In case your hunger for more Elton John deep-diving content wasn’t satiated by Rocket Man, fear not: The icon’s memoir, Me, is brimming with star-studded tales, featuring Sylvester Stallone and Richard Gere fist-fighting over Princess Diana, Freddie Mercury convincing him to quit drugs, and an odd lunch with Michael Jackson. While John hasn’t directly weighed in on the ever-present allegations of child molestation, he does detail interactions that he found particularly jarring, claiming that Jackson had grown into a “disturbing person to be around.” He goes on to talk about one particular lunch, to which Jackson was invited by a mutual friend. “The meal wasn’t as strange as I might have expected,” he writes. “It was stranger than I could have imagined.” He describes the event in the below excerpt:
It was a sunny day and we had to sit indoors with the curtains drawn because of Michael’s vitiligo. The poor guy looked awful, really frail and ill. He was wearing make-up that looked like it had been applied by a maniac: it was all over the place. His nose was covered with a sticking plaster which kept what was left of it attached to his face. He sat there, not really saying anything, just giving off waves of discomfort the way some people give off an air of confidence. I somehow got the impression he hadn’t eaten a meal around other people for a very long time. Certainly, he wouldn’t eat anything we served up. He brought his own chef with him, but didn’t eat anything he made, either. After a while, he finally got up from the table without a word and disappeared. We finally found him, two hours later, in a cottage in the grounds of Woodside [John’s house] where my housekeeper lived: she was sitting there, watching Michael Jackson quietly playing video games with her eleven-year-old son. For whatever reason, he couldn’t seem to cope with adult company at all.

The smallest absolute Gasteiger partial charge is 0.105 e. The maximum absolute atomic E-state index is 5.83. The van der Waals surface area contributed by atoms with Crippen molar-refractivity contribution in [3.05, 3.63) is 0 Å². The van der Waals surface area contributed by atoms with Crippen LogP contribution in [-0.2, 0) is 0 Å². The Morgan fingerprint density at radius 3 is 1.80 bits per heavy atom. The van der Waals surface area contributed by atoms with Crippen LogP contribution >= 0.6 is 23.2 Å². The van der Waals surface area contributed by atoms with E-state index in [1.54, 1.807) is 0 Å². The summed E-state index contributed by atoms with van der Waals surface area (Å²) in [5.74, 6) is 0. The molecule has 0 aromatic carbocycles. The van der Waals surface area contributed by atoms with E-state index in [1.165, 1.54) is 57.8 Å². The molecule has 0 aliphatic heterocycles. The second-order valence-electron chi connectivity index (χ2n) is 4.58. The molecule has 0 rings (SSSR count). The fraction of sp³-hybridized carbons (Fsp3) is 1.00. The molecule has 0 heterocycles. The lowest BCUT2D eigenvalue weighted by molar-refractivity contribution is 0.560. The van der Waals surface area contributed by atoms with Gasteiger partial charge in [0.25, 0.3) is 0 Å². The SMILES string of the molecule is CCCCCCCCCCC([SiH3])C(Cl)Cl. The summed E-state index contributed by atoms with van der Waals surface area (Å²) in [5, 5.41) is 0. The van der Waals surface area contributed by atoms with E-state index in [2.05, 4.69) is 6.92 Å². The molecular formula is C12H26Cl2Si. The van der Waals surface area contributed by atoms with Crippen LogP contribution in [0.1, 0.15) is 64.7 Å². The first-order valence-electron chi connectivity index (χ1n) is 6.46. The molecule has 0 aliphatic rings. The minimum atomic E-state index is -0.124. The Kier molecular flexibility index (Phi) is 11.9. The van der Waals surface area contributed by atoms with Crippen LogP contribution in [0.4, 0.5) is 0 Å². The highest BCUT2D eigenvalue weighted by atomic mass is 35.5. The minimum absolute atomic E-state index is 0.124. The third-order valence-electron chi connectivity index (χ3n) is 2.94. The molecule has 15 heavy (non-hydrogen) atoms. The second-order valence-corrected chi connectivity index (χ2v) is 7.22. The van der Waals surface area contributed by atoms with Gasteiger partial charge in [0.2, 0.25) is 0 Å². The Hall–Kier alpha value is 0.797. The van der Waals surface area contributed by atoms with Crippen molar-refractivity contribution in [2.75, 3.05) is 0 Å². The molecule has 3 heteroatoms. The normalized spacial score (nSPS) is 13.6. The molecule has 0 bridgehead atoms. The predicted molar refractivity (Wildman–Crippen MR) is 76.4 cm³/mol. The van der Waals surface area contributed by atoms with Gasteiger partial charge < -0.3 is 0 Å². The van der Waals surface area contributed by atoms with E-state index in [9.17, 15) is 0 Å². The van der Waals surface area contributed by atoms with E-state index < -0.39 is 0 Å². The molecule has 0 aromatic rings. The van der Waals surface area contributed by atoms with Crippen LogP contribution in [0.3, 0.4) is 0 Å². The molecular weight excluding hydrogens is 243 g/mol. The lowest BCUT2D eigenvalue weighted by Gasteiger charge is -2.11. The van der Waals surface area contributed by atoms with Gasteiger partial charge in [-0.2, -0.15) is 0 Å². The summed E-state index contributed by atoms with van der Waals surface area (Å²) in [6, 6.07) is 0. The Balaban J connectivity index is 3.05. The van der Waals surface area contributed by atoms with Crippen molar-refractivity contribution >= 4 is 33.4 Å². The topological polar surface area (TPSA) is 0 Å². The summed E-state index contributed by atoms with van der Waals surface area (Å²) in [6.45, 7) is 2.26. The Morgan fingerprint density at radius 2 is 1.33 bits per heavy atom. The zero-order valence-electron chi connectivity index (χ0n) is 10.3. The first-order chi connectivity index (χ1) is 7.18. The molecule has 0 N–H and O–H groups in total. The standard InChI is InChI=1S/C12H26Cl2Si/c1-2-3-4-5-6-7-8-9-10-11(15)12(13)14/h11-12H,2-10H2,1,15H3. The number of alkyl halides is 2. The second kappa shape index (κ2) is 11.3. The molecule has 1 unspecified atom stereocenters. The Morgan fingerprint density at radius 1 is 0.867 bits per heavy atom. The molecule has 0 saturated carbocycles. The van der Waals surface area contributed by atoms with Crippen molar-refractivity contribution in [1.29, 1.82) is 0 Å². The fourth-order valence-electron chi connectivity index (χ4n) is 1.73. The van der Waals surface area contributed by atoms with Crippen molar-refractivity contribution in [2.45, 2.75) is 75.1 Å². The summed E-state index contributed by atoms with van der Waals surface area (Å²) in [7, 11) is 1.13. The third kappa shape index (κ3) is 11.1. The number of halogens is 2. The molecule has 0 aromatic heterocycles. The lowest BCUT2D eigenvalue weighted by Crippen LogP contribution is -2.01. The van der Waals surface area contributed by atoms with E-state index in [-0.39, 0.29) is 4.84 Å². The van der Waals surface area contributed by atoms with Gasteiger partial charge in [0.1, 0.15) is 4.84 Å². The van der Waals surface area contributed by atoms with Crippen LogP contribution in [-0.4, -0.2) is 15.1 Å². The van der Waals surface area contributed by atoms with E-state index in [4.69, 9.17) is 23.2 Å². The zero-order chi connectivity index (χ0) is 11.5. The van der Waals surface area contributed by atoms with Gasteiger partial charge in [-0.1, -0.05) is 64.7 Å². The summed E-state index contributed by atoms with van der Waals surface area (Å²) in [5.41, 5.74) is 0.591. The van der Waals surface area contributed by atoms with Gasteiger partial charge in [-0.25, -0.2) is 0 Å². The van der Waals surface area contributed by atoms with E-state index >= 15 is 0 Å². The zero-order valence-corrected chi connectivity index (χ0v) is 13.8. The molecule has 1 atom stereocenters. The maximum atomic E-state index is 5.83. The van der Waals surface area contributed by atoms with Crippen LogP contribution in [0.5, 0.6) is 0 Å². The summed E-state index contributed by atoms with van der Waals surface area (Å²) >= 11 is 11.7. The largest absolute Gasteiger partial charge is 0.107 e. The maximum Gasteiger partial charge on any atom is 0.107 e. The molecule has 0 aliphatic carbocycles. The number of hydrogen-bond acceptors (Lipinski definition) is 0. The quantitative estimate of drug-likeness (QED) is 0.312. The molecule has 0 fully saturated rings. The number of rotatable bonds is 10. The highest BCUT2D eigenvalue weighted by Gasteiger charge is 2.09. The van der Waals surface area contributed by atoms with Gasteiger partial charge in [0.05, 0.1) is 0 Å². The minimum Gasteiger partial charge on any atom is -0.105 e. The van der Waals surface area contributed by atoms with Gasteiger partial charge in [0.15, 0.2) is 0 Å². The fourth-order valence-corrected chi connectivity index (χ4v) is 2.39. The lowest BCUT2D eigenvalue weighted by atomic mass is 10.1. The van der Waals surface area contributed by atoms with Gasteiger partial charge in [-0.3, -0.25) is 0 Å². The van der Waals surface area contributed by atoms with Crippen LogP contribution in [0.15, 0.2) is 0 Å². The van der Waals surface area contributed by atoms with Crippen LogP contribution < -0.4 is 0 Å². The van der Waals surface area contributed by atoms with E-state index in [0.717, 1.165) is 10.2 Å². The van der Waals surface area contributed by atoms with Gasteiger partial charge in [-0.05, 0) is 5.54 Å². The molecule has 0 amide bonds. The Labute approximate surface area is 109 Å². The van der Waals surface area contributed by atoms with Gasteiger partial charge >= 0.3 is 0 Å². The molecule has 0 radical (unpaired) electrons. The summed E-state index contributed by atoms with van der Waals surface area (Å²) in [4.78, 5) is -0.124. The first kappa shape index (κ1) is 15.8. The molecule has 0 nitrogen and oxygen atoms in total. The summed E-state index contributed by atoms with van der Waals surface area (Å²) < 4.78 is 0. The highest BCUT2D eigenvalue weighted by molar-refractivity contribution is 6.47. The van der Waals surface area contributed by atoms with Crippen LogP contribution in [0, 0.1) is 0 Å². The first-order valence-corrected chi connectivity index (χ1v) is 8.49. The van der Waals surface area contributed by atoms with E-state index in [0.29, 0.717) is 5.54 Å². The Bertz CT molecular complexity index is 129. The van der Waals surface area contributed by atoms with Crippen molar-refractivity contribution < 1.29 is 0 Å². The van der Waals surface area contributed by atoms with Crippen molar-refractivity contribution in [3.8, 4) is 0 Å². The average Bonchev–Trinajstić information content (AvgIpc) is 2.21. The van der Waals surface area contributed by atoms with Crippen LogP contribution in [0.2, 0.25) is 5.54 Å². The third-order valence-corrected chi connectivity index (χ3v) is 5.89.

Peculiar as this story may be, it’s doubtful that John’s account will really do anything to shake Jackson’s seemingly iron-clad legacy. Despite the chilling accounts in the award-winning HBO documentary Leaving Neverland, the late artist still maintains a dedicated following. In addition, Broadway is still moving forward with the recently rebranded MJ The Musical. So this, like many others, will likely live on as another one of John’s wacky stories of celebrity and excess.
John’s official autobiography, Me, is available now.